New York based startup GeoCV has received $1.8 million in seed investment for their 3D capture technology. Founded in 2014, the company is currently applying the technology within the real estate market. Scanning interior spaces with their proprietary software allows users to view properties in virtual reality.

The near 2 million dollar funding was led by Californian venture firm Runa Capital and Russian based Emery Capital among other private New York investors.

GeoCV scan of an apartment interior. 

Real estate scanning

Anton Yakubenko, GeoCV co-founder and CEO says the ambition for the company, “is to become the world’s No. 1 solutions provider for 3D capturing.” At the moment, GeoCV is offering their services to provide virtual tours of real estate property and allow users to virtually step into a property viewing. However, Yakubenko explains that the potential for the technology has even further scope,

Real estate is a beachhead market, where agents can include a 3D virtual tour in their listing. Other brick and mortar industries such as construction, interior design, insurance and property management will follow. User-generated content creation tools are the longer-term future when everyone has a 3D camera in their pocket and can easily view in AR and VR.

More recent showcase of the technology allows users to truly step into the virtual space. Screenshot via GeoCV's website.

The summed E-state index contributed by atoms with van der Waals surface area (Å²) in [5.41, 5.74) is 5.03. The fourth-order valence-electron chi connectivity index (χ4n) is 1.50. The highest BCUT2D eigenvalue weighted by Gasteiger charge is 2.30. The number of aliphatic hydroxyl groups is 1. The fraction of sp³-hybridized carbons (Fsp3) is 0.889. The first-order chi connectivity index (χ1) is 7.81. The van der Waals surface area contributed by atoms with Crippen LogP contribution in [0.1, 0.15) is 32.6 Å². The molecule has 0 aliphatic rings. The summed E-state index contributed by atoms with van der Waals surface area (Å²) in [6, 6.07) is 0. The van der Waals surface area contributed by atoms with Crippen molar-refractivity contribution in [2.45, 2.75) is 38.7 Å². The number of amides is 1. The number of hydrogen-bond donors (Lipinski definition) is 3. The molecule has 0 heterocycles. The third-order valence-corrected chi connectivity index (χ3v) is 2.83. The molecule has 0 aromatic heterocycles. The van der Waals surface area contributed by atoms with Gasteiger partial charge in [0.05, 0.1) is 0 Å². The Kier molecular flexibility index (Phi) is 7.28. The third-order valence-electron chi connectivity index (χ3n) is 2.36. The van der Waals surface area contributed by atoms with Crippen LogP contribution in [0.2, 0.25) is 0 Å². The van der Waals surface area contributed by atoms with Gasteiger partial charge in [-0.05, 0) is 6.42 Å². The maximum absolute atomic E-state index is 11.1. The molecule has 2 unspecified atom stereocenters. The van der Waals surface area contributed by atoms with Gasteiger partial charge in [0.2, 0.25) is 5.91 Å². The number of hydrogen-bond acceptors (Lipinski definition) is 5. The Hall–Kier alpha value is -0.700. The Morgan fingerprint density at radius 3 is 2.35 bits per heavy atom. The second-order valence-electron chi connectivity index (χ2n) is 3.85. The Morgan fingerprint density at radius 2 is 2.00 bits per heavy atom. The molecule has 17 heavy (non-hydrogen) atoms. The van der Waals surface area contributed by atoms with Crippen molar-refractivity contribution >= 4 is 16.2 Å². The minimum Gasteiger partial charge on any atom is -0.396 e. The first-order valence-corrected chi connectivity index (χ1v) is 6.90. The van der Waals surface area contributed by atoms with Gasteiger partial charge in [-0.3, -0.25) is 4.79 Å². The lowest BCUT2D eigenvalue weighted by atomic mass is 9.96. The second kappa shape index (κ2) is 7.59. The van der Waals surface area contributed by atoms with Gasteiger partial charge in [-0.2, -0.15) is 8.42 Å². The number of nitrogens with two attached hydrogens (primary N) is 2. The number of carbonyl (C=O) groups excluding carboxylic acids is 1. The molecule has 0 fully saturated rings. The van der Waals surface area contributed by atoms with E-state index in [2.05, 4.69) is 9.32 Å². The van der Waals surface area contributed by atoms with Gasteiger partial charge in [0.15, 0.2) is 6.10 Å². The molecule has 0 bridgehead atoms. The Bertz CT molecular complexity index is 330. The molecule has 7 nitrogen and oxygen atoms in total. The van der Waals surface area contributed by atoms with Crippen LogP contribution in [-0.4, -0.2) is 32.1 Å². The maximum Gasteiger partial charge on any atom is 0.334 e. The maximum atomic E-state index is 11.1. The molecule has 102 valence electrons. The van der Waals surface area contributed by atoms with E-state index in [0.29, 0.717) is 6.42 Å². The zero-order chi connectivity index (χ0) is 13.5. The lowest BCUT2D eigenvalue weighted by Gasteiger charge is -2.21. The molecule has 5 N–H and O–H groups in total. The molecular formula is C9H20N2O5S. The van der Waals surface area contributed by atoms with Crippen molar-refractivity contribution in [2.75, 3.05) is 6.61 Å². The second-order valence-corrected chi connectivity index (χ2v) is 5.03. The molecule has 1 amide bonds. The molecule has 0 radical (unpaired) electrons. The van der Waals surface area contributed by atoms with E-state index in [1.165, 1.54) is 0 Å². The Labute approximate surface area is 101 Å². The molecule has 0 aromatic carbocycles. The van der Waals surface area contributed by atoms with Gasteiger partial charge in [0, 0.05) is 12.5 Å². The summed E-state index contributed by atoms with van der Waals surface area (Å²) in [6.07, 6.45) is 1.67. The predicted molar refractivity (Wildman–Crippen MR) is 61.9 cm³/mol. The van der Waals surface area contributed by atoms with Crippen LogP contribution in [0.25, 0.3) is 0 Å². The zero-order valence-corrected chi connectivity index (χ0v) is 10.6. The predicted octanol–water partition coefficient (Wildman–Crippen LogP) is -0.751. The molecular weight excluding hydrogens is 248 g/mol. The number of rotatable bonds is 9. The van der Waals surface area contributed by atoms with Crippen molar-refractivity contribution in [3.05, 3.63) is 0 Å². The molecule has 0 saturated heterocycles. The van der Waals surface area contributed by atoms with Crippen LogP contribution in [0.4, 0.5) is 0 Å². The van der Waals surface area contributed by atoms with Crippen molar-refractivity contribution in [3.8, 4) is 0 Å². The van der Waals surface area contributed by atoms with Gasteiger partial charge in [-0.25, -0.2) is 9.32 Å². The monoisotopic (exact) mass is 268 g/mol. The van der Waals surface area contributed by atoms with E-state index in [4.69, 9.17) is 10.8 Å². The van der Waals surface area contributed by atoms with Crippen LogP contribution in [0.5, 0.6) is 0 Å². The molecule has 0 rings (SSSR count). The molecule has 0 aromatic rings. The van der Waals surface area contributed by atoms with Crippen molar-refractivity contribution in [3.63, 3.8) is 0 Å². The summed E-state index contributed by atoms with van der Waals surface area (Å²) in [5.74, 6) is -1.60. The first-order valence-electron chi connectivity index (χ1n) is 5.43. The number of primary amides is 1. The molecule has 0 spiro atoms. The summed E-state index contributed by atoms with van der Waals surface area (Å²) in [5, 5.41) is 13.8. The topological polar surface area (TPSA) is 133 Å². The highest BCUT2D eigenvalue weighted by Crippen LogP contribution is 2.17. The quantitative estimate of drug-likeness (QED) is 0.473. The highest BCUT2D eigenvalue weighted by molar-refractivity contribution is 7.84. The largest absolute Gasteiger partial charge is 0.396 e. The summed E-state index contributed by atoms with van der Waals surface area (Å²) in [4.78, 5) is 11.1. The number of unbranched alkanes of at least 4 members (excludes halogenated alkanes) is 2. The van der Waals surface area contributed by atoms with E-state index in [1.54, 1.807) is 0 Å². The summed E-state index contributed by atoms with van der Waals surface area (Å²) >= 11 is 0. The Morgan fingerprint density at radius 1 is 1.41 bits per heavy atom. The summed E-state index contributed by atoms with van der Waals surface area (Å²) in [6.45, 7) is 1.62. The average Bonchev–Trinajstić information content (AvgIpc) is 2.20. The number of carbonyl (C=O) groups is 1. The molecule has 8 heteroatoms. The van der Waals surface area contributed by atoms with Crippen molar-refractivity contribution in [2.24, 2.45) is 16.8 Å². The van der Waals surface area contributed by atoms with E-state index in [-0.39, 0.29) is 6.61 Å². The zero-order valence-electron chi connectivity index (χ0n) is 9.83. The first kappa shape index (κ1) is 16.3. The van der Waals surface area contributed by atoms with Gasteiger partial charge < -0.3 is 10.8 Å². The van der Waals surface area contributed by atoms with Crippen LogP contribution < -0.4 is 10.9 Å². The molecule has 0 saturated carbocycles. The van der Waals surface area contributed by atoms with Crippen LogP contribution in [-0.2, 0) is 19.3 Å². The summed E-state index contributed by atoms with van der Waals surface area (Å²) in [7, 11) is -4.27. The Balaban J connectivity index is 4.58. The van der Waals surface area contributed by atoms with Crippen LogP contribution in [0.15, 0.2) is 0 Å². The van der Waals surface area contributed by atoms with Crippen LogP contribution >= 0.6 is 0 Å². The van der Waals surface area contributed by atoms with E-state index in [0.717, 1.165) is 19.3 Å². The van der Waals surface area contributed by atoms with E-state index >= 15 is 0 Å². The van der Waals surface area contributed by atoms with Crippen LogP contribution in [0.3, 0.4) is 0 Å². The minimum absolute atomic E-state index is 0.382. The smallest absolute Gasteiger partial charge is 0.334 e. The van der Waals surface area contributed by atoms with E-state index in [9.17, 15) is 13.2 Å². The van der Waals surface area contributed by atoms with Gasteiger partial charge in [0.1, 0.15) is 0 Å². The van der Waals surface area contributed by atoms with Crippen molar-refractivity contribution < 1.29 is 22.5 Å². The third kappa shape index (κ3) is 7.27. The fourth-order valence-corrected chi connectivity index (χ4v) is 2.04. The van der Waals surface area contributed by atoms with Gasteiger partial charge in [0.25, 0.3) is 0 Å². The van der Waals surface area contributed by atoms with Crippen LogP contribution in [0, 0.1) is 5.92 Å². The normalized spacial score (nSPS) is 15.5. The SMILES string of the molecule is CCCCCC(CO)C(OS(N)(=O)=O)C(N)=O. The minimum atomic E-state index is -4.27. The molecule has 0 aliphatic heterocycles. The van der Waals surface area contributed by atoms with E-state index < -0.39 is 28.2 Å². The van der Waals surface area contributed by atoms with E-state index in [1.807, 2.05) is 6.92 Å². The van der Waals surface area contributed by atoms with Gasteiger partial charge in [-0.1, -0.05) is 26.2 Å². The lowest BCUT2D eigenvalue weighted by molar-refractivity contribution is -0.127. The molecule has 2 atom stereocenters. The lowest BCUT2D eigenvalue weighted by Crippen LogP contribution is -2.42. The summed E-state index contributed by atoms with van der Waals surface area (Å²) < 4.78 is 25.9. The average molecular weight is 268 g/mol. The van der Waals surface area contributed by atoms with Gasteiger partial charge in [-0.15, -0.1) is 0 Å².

More recent showcase of the technology allows users to truly step into the virtual space. Screenshot via GeoCV’s website.

Mobile scanning

Currently in the beta stage, the GeoCV technology uses a 3D camera equipped smartphone and their proprietary software. Presently, New York realtors can purchase a $149 full package that includes 3D scanning of a property, 3D tour and floor plan.

GeoCV uses smartphones that are enabled with Google’s 3D Tango technology such as the Lenovo Phab 2 Pro and the Asus ZenFone AR, with more smartphones expected to feature Tango in the future. Using a smartphone means GeoCV’s technology is more accessible and potentially easier to use than a 3D scanner. Other companies, such as Colorado based startup Occipital, have similarly explored this by developing an application for iPads that can effectively turn a device into a 3D scanner and also be used for interior scanning.

The software allows users to view a floorplan of a property. Image via GeoCV.

The software allows users to view a floorplan of a property. Image via GeoCV.

Giving VR purpose

Dmitry Galperin, a Runa Capital principal, explains much of the excitement behind GeoCV is because it gives virtual reality a true purpose. Galperin believes,

The biggest problem the VR industry now faces is a lack of realistic content, and most of the 3D/VR content we see today is either synthetic or bound to a specific viewpoint,

Galperin is also encouraged by the potential of the technology as it is, “changing how people buy or rent real estate, but one can imagine that the technology will be used by e-tailers, game developers and more.” Game developers are becoming more engaged with 3D data with the rise of virtual reality gaming and Microsoft recently acquired 3D data optimization providers Simplygon which is used by over 80% of top video game studios. It will be interesting to see how the GeoCV technology expands following this investment.

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Featured image shows a screenshot of one of GeoCV’s interior scans. Image via GeoCV. 

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